Online Course Reduces Alcohol-Related Problems in College Freshmen

An online course that demonstrates the consequences of excessive drinking appears to significantly reduce the most common types of alcohol-related problems among freshman, including binge drinking and sexual assault. The program, called AlcoholEdu for College, has students imagine themselves in real-life situations, such as being with a friend who drinks too much and goes wild, and asks them what they would do.

The Boston Globe reports a study of 30 campuses, half of which implemented the program, found AlcoholEdu also reduced the risk of students getting into trouble with authorities. The program benefits tended to last a semester, the researchers report in the Journal of Studies on Alcohol and Drugs.

The study found AlcoholEdu did not decrease aggression, episodes of driving under the influence or academic problems. It was most effective on campuses that required it for all new students.

The appeal of AlcoholEdu is its simplicity, the article notes. Other programs that have been shown to be successful in reducing college drinking often require major resources. AlcoholEdu takes three hours to complete. Some students take the course before arriving on campus. It includes surveys about drinking habits, streaming video, quizzes and facts about drinking. Some schools had already instituted the program before the study was completed.

Close to 40 percent of college students in the United States engage in binge drinking, and that number has remained virtually unchanged for decades. Almost 2,000 college students in the U.S. die each year from alcohol-related injuries. An estimated 600,000 students are injured while under the influence, according to the National Institute on Alcohol Abuse and Alcoholism.

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    August 30, 2011 at 8:23 PM

    How can one find out which schools are requiring this? Are any schools in MN using this, e.g. U of MN, St. Cloud State U, etc.?

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    August 15, 2011 at 6:59 PM

    Wow…this is really surprising to see so much hate. Shouldn’t we be excited?
    AlcoholEdu is taken by hundreds of thousands of new college students every year and is designed to help them transition into college life. This study – which I have read – is an “intent to treat” analysis (most rigorous type of investigation out there!) and was performed independently by the federal government and PIRE. The results show reductions in binge drinking amongst college freshmen – Maybe we should take a moment to think about the difficulty in being able to make a dent at this time of a young person’s life? Has anything else been PROVEN at this level to be able to do this? Dare? Basics? Social Norms? Anything? NO!
    This is really exciting news for the field.

    Is AlcoholEdu a silver bullet? Of course not – and I have never heard anyone from OTC state that it is. The only thing I have heard are words like cornerstone or foundation. In fact hasn’t OTC gone to great lengths to help colleges and universities with their overall prevention efforts through the alcohol coalition they created?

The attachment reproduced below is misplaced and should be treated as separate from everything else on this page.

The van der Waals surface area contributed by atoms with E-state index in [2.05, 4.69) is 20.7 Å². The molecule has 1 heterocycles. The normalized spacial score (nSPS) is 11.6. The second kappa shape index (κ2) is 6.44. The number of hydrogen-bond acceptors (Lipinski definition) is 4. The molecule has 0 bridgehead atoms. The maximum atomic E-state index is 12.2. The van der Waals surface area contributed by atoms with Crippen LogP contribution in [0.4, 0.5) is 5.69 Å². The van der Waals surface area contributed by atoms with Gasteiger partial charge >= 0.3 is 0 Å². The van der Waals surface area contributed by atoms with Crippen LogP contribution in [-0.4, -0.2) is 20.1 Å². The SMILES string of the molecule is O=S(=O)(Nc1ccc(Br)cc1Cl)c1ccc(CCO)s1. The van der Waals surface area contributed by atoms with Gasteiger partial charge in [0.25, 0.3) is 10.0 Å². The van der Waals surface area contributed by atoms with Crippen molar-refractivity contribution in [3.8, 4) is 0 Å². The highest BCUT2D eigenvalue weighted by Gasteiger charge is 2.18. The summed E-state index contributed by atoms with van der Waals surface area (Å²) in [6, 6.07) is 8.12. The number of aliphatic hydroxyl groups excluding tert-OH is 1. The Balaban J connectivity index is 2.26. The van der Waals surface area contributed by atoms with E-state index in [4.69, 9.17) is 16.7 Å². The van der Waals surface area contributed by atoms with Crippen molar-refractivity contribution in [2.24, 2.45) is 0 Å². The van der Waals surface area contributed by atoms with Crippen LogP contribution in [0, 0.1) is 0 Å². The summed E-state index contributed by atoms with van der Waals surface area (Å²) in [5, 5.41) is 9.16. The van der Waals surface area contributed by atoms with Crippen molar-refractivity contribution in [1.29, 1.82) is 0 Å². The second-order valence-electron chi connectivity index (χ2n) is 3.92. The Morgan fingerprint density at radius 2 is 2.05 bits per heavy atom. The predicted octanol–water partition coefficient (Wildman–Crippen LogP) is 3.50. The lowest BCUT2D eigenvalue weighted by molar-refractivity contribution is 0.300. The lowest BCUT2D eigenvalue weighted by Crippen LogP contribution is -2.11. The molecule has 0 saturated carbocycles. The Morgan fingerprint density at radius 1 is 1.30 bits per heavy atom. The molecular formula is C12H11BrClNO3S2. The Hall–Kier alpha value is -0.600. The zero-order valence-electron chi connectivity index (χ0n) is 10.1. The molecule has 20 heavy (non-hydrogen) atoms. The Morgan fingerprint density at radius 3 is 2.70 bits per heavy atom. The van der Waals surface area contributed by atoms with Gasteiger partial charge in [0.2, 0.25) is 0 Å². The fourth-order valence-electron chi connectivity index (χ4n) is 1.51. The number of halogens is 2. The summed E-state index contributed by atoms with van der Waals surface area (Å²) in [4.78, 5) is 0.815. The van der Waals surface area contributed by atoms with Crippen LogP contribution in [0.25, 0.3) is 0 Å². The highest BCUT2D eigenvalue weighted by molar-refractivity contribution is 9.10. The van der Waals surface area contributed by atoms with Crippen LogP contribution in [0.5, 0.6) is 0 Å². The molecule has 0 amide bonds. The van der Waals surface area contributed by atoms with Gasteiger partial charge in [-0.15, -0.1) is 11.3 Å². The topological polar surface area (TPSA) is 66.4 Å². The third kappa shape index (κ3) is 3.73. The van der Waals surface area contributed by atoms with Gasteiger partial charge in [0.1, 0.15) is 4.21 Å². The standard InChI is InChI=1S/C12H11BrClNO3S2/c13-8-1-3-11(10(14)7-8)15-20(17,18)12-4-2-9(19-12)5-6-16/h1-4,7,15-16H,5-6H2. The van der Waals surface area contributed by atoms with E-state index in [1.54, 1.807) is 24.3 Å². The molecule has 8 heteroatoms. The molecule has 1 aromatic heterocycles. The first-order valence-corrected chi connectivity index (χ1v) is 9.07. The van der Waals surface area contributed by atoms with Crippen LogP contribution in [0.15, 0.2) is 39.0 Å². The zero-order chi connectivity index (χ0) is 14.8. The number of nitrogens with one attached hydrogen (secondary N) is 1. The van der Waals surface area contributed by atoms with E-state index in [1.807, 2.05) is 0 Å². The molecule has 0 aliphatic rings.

The real truth is alcohol abuse on american college campuses is real and it is an enormous public health issue – it is also one of the leading causes of why students leave colleges. The work OTC is doing is important and I congratulate Outside The Classroom on reaching this level of validity with AlcoholEdu. In the prevention field we are lucky to have it available.

    Let’s keep the eye on the ball people. AlcoholEdu works at reducing binge drinking. Binge drinking is a huge and very difficult issue. So a few out of hundreds of thousands of kids post negative things on their facebook or twitter accounts about taking an online course on alcohol in the summer before they go to college? Are those the people we should really be basing decisions on? What’s that .0000few% of the sample? Can’t wait to see what else they post after they get to campus.

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    August 15, 2011 at 2:34 PM

    If you actually take the time to read the study’s published results, you’ll see that this program doesn’t really do much at all. Even the effects that it does have are marginal since they only last for one semester, which means students will still increase their drinking and alcohol use. There are other online education programs, like MyStudentBody, that take a much better approach by discussing more topics (i.e. drugs, stress, nutrition, etc.) and allow for boosters throughout students’ college experience. Selling AlcoholEdu as a “silver bullet” to college drinking is just plain silly, but that’s exactly what they do.

    And on top of all that, students dislike the program very much. All it takes is a few seconds searching on Twitter or Facebook to see how much students aren’t receptive to it.

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    Mike Gimbel

    August 15, 2011 at 1:16 PM

    I have worked with college age students for over 25 years and I don’t beleive for one minute that a on line class helps reduce alcohol use. Most of the students I work with laugh at the course and play drinking games, as to see how drunk they can get and finish the course. We need to reach these students before they get to college as well as the parents. We need to look at freshman policies on underage drinking and provide more “hands on” education and counseling. The internet is very helpful for someone who is interested in the information, but college students only want to “party”. Lets get real !

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